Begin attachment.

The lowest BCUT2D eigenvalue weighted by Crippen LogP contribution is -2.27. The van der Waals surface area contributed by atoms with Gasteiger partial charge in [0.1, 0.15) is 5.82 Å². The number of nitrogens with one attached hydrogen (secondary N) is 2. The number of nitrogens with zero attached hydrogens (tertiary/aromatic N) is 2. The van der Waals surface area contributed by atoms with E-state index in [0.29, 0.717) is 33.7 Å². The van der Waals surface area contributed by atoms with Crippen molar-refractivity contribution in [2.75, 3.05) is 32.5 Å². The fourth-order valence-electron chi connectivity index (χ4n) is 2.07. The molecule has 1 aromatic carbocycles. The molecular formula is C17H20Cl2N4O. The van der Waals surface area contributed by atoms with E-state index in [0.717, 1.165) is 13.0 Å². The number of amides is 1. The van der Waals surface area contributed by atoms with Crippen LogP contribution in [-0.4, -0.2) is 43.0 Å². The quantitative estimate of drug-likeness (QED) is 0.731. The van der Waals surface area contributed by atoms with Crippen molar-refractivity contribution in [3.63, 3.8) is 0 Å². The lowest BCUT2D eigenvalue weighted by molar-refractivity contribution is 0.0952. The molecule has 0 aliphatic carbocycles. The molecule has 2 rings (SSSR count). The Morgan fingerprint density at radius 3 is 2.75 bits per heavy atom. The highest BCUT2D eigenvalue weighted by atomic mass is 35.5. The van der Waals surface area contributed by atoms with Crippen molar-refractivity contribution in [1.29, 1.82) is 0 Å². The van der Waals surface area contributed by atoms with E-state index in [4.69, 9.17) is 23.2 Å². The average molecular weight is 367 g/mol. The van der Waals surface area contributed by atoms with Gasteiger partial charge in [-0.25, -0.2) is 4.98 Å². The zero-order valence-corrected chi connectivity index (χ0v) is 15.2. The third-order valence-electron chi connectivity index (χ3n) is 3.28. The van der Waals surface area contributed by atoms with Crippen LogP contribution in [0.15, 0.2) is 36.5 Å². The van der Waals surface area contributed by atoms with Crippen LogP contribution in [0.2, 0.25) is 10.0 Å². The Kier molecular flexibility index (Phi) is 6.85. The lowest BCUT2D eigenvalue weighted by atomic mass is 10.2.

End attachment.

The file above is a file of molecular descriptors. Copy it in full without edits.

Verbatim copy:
The lowest BCUT2D eigenvalue weighted by Crippen LogP contribution is -2.27. The van der Waals surface area contributed by atoms with Gasteiger partial charge in [0.1, 0.15) is 5.82 Å². The number of nitrogens with one attached hydrogen (secondary N) is 2. The number of nitrogens with zero attached hydrogens (tertiary/aromatic N) is 2. The van der Waals surface area contributed by atoms with E-state index in [0.29, 0.717) is 33.7 Å². The van der Waals surface area contributed by atoms with Crippen molar-refractivity contribution in [2.75, 3.05) is 32.5 Å². The fourth-order valence-electron chi connectivity index (χ4n) is 2.07. The molecule has 1 aromatic carbocycles. The molecular formula is C17H20Cl2N4O. The van der Waals surface area contributed by atoms with E-state index in [0.717, 1.165) is 13.0 Å². The number of amides is 1. The van der Waals surface area contributed by atoms with Crippen LogP contribution in [-0.4, -0.2) is 43.0 Å². The quantitative estimate of drug-likeness (QED) is 0.731. The van der Waals surface area contributed by atoms with Crippen molar-refractivity contribution in [3.63, 3.8) is 0 Å². The lowest BCUT2D eigenvalue weighted by molar-refractivity contribution is 0.0952. The molecule has 0 aliphatic carbocycles. The molecule has 2 rings (SSSR count). The Morgan fingerprint density at radius 3 is 2.75 bits per heavy atom. The highest BCUT2D eigenvalue weighted by atomic mass is 35.5. The van der Waals surface area contributed by atoms with Crippen molar-refractivity contribution in [1.29, 1.82) is 0 Å². The van der Waals surface area contributed by atoms with E-state index in [4.69, 9.17) is 23.2 Å². The average molecular weight is 367 g/mol. The van der Waals surface area contributed by atoms with Gasteiger partial charge in [-0.25, -0.2) is 4.98 Å². The zero-order valence-corrected chi connectivity index (χ0v) is 15.2. The third-order valence-electron chi connectivity index (χ3n) is 3.28. The van der Waals surface area contributed by atoms with Crippen LogP contribution in [0.15, 0.2) is 36.5 Å². The van der Waals surface area contributed by atoms with Crippen LogP contribution in [0.2, 0.25) is 10.0 Å². The Kier molecular flexibility index (Phi) is 6.85. The lowest BCUT2D eigenvalue weighted by atomic mass is 10.2.